From The Editor | September 26, 2017

Event Preview: Software CEOs On Pricing And Raising Capital

Abby Sorensen July 2017 Headshot

By Abby Sorensen, Chief Editor

ISV IQ Live! Santa Ana

The Business Solutions Network looks drastically different since the last time we hosted an event for software companies. When we were in Santa Ana back in February 2017, the then-named ISV IQ Live! conference was a subset of then-named Business Solutions magazine. Why the change? Well, the name “ISV IQ Live!” was a mouthful of an acronym (I’m slightly kidding, of course).

The real reason behind our revamped and rebranded products was the fact that we want to better serve our ISV readers. Business Solutions was a channel-focused publication geared towards VARs and MSPs. We weren’t doing our ISV audience justice by occasionally writing an article about software companies. Hosting these conferences was a good start, but we wanted to put more resources towards helping software executives run successful, profitable software businesses.

Software Executive magazine and its sister website,, were launched in the summer of 2017 thanks in part to the success of our previous software conferences. Our ISV Insights event in Philadelphia on October 12 will be our next new-and-improved product.

I’ll be on stage at ISV Insights moderating panels about pricing strategies and raising capital. Since I know most of our audience won’t be able to make the trip to Philadelphia to see these sessions, I wanted to share a preview. I asked pricing strategies panelist John Alarcon, CFO of LoanLogics, and raising capital panelist You Mon Tsang, co-founder and CEO of ChurnZero, to share their insights on one of the questions we’ll ask them on stage.


AlarconI first met Alarcon at a Corum Group Merge Briefing meeting earlier this summer (Ivan Ruzic, VP at Corum Group, will also be at our Philadelphia event presenting on M&A strategies for software companies). Alarcon isn’t just the CFO of a 100+ employee software company, he’s also finishing up his PhD at Temple University, where he is extensively researching SaaS financial metrics. Here’s his opinion on who within the organization should control pricing:

Pricing is determined by balancing what the client is willing to pay for your product and the company’s goals. The client’s willingness to pay is influenced by multiple factors such as your brand, the quality of the product, the availability of alternatives, and the competition. It is also influenced by the company’s business strategy, which will dictate price positioning (e.g., low cost vs. differentiation).

Controlling pricing is a collaborative effort:

  • The CEO leads the strategy and sets the tone from the top for its execution.
  • Marketing and sales plays an integral role in the communication of the value proposition, positioning of the product, and the actual sale.
  • Finance manages tight internal controls around pricing and discounting to protect the company’s margins and ensure quality revenue while growing.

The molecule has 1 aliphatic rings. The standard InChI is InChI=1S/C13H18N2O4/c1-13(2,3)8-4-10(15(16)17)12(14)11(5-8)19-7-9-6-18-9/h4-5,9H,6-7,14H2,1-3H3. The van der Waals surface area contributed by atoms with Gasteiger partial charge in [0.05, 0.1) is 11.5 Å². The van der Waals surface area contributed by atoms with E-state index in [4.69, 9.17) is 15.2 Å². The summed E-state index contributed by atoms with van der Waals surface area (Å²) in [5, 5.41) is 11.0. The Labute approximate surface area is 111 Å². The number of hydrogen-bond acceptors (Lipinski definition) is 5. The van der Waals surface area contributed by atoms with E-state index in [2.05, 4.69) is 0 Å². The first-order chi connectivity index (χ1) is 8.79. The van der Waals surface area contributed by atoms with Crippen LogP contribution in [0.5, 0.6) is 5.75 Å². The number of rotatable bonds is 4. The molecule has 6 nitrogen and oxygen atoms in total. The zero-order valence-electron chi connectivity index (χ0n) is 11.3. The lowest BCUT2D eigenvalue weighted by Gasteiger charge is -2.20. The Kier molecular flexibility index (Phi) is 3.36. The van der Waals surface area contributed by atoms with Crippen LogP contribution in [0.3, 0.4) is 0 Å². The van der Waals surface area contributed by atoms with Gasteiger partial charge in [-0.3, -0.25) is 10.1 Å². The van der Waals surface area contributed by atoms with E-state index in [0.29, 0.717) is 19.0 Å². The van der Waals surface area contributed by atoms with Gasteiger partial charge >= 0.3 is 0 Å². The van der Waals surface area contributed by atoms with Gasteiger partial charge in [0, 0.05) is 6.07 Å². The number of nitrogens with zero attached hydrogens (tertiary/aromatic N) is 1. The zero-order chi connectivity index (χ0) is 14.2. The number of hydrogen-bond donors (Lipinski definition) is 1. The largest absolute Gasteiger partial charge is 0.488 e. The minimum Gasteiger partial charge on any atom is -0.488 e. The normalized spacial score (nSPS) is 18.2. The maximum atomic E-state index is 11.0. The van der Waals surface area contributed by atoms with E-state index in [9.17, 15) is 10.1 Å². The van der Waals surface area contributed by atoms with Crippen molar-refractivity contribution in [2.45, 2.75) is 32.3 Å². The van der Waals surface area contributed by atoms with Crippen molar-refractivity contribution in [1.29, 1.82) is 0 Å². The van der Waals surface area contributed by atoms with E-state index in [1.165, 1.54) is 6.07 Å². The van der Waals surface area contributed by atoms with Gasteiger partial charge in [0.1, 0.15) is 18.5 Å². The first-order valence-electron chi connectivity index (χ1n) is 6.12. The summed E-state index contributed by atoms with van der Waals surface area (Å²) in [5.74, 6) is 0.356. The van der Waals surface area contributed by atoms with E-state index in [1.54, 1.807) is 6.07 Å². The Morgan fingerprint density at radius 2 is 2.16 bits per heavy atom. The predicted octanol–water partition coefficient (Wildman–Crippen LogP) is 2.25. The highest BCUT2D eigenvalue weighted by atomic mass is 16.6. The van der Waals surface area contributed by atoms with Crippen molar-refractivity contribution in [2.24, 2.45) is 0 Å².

• Legal ensures proper pricing and terms are reflected in the contract using a straightforward language that the client can understand and that adequately protects the firm.

Effectively controlling pricing requires a disciplined process, including a standard pricing model, rules regarding discounts, and an exception process with formal approval by the P&L owner. Finance is generally the function to lead this process, using automation to expedite the sales cycle.


TsangYou Mon Tsang is the co-founder and CEO of ChurnZero, which helps subscription businesses fight churn with a real-time customer success platform. Before ChurnZero, he was the CMO of Vocus (now Cision) and CEO of the marketing automation business unit, OutMarket. He is a serial entrepreneur, having founded four software companies, including ChurnZero, Biz360 and Engine140. ChurnZero announced a $2.5 million round of funding in September 2017, led by Grotech Ventures with additional funding by Middleland Capital. Tsang offered advice to attendees who have never raised capital before:

Ask yourself: Do you really want to raise money? Raising money puts you on the track of OWING money. The payback comes in different forms: debt payments, dividends, or climbing equity. But there is payback. You have a boss; you have someone who can demand answers; you have set expectations. Now this is not a bad thing if you think your company has a big enough market, a good enough product and a strong enough team to (1) raise money and (2) give back a nice return.

But I find too many entrepreneurs look to raise money too quickly. Think about other options first. Can you do a nights-and-weekends bootstrap while maintaining a paying job? Can you sell adjacent services while building your product? Can you find grants or win business plan competitions?

I’ve bootstrapped, and I’ve raised money. They both have their place. Think hard about which one is best for your business.


If you’d like to hear more from Tsang and Alarcon, and the 20 other experts who will be on stage in Philadelphia on October 12, head over to to register today. Other agenda topics include building a reseller program, exit strategies, churn benchmarking, and hiring engineering talent in a challenging tech labor market. Registration is complimentary for active ISV/software developer executives. Questions about our ISV Insights conference can be directed to Ben Huggler at